Wanderlust | Into the wetlands

IN A SEEMINGLY unending row of concrete structures that was designed to be Malaysia’s showcase of its changing lifestyle and robust economy lies a 335-hectare wetland that seems to soften its steel and concrete game face. For a tourist like me, Putrajaya Wetlands Park seemed to have come out from nowhere. For many years, Putrajaya was the Asian Tiger’s supersonic vehicle to the first world arena. Maybe it still is.

Last July 12 to 17, the Perbadanan Putrajaya, the organization that manages the federal territory, in partnership with Intermedia Network’s Santai Travel, invited international print and online media from Singapore, Taiwan, Indonesia, Middle East, France, and the Philippines – to witness the “other side” Putrajaya, which the state has launched as Malaysia’s emerging tourism destination.

OBSERVING wildlife in the marshland

OBSERVING wildlife in the marshland

Billeted at the Pullman Putrajaya Lakeside, a sprawling lakeshore property that marries world-class comforts with traditional architecture, it was a fitting launch pad to our entry to Putrajaya’s Wetlands. From the resort, the vista of the state’s tranquil lake was charming view to behold. Pullman Lakeside’s F&B outlets along with some of its rooms and infinity pool were also perfectly ensconced fronting relaxing waterscape.

From a sunset cruise around the lake, we were given a half day adventure to explore the wetlands the following day.

Putrajaya Wetlands Park, said to be the largest constructed freshwater wetlands on this side of the globe, consists of 24 wetland cells built along the arms of the Chua and Bisa rivers. The wetland was actually a rubber and oil palm plantations many decades ago. Over the years, marshes and swamps were developed in cells, where more than 70 species of wetland plants were later transplanted from Putrajaya’s wetland nursery.

YES, (Red Bill) Black Swans are real.

YES, (Red Bill) Black Swans are real.

“Today, we have 24 species of indigenous fish, which were introduced into the wetland to enhance its biological diversity,” said our guide at the Taman Wetland, which was the entry point to the wetland.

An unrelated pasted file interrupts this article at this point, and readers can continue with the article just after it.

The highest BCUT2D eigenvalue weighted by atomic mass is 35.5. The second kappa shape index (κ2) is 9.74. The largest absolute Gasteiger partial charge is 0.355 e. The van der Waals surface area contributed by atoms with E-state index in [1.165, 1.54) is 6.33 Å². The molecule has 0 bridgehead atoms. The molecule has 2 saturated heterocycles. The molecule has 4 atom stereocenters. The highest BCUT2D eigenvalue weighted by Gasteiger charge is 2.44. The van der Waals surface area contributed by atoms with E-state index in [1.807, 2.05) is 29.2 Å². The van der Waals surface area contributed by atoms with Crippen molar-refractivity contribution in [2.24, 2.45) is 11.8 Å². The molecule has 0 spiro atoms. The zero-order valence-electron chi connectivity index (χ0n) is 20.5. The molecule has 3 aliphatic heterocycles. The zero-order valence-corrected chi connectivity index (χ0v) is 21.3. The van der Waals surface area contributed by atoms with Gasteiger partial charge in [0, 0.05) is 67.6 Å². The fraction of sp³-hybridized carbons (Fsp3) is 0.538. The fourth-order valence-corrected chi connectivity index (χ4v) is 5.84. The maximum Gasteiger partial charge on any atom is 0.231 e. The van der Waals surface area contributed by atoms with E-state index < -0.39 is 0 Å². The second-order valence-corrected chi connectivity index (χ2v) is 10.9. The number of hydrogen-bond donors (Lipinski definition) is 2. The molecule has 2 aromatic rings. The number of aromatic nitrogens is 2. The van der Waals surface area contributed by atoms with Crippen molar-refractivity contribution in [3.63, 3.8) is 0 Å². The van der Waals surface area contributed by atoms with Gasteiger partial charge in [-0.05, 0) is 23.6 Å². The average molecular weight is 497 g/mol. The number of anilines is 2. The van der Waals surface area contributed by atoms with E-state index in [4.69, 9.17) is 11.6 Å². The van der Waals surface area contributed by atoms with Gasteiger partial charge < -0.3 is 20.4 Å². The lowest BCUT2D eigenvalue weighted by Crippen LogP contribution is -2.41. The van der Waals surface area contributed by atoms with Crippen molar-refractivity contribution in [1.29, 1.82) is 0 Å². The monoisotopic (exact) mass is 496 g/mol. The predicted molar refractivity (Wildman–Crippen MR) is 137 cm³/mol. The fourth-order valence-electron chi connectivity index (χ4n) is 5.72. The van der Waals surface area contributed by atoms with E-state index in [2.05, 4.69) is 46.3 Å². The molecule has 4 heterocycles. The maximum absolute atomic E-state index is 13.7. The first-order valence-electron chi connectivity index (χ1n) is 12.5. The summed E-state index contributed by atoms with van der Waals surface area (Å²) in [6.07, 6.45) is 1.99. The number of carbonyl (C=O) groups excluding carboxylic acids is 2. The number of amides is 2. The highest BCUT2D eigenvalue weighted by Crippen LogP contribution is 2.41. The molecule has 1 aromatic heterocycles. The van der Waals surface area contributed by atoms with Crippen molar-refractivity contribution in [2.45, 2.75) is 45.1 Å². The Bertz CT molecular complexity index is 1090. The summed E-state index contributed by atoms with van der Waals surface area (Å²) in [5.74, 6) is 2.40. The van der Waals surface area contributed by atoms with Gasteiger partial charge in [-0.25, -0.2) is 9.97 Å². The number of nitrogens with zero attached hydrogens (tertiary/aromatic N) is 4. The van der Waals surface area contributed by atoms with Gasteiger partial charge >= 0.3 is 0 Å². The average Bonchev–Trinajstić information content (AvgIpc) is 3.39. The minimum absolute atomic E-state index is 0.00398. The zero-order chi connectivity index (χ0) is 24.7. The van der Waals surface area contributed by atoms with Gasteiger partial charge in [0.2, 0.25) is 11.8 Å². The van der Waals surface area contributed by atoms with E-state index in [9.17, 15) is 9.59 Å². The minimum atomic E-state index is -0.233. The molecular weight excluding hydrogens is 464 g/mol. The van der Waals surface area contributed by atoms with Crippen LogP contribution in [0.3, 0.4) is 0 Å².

Studies show that creating artificial wetlands, such as Putrajaya’s, can provide an alternative habitat for the foraging and breeding activities of different bird and fish species. Artificial wetlands also compensate to the more than 50% of natural wetland habitats that have been lost or degraded due to human intervention.

“The loss of natural habitat has also negatively affected wetland-dependent wildlife populations,” our guide added.

Taman Wetland houses a 25-meter high look-out tower that affords a bird’s eye view of the federal state and a Nature Interpretation Center. The center provides public education on ecotourism, information on the wetland plant bed filtration system, conservation of wetland habitats and uses of wetland products. It also has a wetland diorama, café and souvernir shop.3

Onboard a bike (which I opted along with some participants – others chose a more comfortable tram ride), we explored the expansive wetland park, pedaling down from the flamingo pond to the lush botanical and lake gardens.

As a wildlife sanctuary, the wetland also attracted various species of migratory birds from the northern hemisphere, such as egrets, pelicans and herons, making Putrajaya’s terrestrial-aquatic wetland environment as their pitstop.

The wetland park also has mini-forest that features a collection of more than 700 forest species including timber normally found in lowland tropical rainforests.

Putrajaya may have been partially made into a concrete jungle. Thankfully, the federal state also wants to keep it as a thriving green lung for its highly urbanized centers. Like they say, nature always finds its way.

The park is also open for the public for a leisure stroll, jogging and cycling along the bike trails from 9 a.m. to 5 p.m.



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